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Ikea Lazy Susan Becomes a Versatile Chalkboard Serving Tray and I Eat a lot of Cheese!

Penmanship is not my forte.

At all.

I was once told by a friend that I had “the handwriting of a serial killer.”

It could make a guy self-conscious.

I include a handwritten notes with every Etsy order I send and I always picture the customer opening the package and exclaiming: “oh look honey!  Jeffrey Dahlmer sent us some coasters.  How thoughtful!

So, while I have admired all the cool chalkboard art and lettering that you see all over the place it seemed pretty thoroughly out of reach for someone with my, um, limitations.

But the folks at Folk Art have come to my rescue!

As part of my Plaid Ambassadorship they sent me Chalkboard Paint, their new, smudge-proof, erasable, liquid chalk as well as line of stencils that let you create that cool, handwritten text. 

I was eager to try them out but not sure what to make.

A while back, on a whim, I’d picked up a $10 lazy susan from Ikea and I thought it would be cool to make a versatile, chalkboard, lazy susan for parties and such.

The chalkboard paint was easy to apply – two coasts with a light sanding in-between and then a 24 hour cure time.

I liked this product (I’ve used chalkboard spray paint in the past).  It went on smoothly and dried quickly.

Once cured, as directed,  I tempered the surface by rubbing some actual chalk over it and then wiping it away.

Now it was stencil time! …….. And learning curve time!

The stencil set is by Lily and Val and it’s actually a two-parter. 

To create the hand-lettered effect you lay down the first stencil and apply the liquid chalk. 

After a few minutes of drying time you lay the other stencil over it and complete the letter.

It took me a few tries to get the results I wanted (more on that in a sec) but I’m happy with the final look.  And  I like that the set also includes versatile shapes  – like the banner around the “enjoy” text.

It does, however, take a while to lay out a word (no Gorgonzola at this party!).  To speed things along I ended up mixing an matching with some other Folk Art stencils I had on hand.  And, of course, it’s just paint – you don’t have to use a stencil at all if,unlike me, your free-hand skills are solid.

I am not a very practiced stenclier and while the bottle of liquid chalk comes with a spouncer attached I could never, for the life of me, get it to work satisfactorily so I switched over to a standard stencil brush.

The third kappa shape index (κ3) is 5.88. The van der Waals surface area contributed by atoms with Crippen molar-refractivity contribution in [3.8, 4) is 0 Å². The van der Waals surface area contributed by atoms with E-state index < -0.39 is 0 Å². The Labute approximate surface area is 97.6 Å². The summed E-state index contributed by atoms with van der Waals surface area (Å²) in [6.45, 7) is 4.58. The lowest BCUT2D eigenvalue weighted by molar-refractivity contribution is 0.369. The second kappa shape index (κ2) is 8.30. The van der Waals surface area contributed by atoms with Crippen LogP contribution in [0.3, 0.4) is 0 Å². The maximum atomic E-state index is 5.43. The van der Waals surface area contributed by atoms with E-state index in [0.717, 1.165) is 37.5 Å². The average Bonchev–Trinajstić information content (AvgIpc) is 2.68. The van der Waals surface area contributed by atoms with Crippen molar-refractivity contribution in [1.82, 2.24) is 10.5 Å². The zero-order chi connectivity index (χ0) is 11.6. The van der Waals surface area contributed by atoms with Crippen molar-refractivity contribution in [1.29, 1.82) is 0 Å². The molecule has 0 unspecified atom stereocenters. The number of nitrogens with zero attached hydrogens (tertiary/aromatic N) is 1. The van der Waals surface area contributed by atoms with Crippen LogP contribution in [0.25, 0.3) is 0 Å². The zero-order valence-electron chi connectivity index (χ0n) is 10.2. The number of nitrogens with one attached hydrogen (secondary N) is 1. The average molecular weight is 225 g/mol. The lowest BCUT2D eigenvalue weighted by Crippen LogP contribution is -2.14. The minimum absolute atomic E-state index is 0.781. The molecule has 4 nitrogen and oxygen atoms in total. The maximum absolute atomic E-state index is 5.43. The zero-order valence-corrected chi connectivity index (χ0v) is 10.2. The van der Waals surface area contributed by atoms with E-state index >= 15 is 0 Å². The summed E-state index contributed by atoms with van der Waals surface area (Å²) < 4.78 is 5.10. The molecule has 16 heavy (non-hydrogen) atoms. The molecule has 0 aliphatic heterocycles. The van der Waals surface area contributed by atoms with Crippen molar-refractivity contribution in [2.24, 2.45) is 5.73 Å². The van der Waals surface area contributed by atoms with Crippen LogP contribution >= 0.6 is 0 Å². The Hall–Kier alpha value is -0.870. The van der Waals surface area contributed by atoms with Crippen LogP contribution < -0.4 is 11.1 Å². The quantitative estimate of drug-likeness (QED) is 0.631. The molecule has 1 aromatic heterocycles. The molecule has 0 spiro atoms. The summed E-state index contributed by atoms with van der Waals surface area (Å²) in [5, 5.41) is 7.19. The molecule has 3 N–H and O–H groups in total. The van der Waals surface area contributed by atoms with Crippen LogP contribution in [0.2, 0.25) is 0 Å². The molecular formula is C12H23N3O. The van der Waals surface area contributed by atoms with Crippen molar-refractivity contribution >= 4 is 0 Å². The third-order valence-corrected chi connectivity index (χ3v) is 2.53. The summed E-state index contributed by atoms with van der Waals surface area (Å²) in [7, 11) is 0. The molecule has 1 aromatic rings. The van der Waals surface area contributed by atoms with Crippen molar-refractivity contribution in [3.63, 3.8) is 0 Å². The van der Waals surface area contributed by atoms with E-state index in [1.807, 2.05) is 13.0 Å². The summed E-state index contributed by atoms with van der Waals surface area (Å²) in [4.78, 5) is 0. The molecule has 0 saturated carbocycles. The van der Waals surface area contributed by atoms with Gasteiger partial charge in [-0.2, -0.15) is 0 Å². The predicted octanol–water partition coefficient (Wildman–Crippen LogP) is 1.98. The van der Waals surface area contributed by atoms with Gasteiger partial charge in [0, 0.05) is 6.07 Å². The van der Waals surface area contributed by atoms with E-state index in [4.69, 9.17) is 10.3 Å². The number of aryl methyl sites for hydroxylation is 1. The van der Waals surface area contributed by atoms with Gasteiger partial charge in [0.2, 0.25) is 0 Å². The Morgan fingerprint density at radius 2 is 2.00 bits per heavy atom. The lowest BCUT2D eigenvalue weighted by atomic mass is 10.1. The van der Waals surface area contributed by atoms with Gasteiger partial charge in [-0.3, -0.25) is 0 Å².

The main  learning curve for me was the amount of paint needed.  Even after I thought I’d removed a lot of paint from the brush I still ended up with paint bleeding under the stencil (Bright side!  it was easy to wash away the paint and try again).  Once I took almost all the paint off the results were much better.

And then came the test!

The claim is that the paint won’t smudge or fade but that you can easily wipe it off and do a new design.

My idea was that this would be a versatile piece.  It could be a cheese tray at one party and then a dessert tray, or condiment tray at another.  This, of course, wouldn’t work if the paint “ghosted” when you tried to remove it.

So, I let everything dry (sitting in a sunny window actually) for a couple of days.

I couldn’t rub the paint away with my fingers no matter how hard I tried.

But, a quick wipe with a damp towel and it was gone.  No ghosting.

The chalkboard doesn’t look used and grey – just back to good-as-new.  Perfect!

So, I have a multi-use serving tray AND I got to eat a lot of cheese!  BEST. PROJECT. EVER!!!!!

NOTE:  The Chalkboard paint is dishwasher safe and non-toxic.  It is not, however, labeled at “food safe” hence all the cheese is on wax paper and the crackers in containers.

The liquid chalk paint and stencils are available at JoAnn and A.C. Moore stores (Michaels carries the stencils but not the liquid chalk for some reason)

Disclaimer:  The folk at Plaid have provided me with the chalkboard paint, stencils and liquid chalk for this project as part of my Plaid Ambassadorship.  There was no other financial remuneration.  The idea for the project and the opinions expressed are 100% my own.

Farmhouse Style Shelf Idea

Thanks so much for all the kind words about my new focus (and for not virtually patting me on the head).  I truly appreciated it.

But I want to assure you that the blog isn’t going to turn into a place where all I talk about and make are gifts.  As my wise brother-in-law Rich pointed out gifts come in many forms and one can always gift themselves so we have a lot of room here.  In short, don’t worry.  I won’t be saying “gift” every other sentence.  I promise.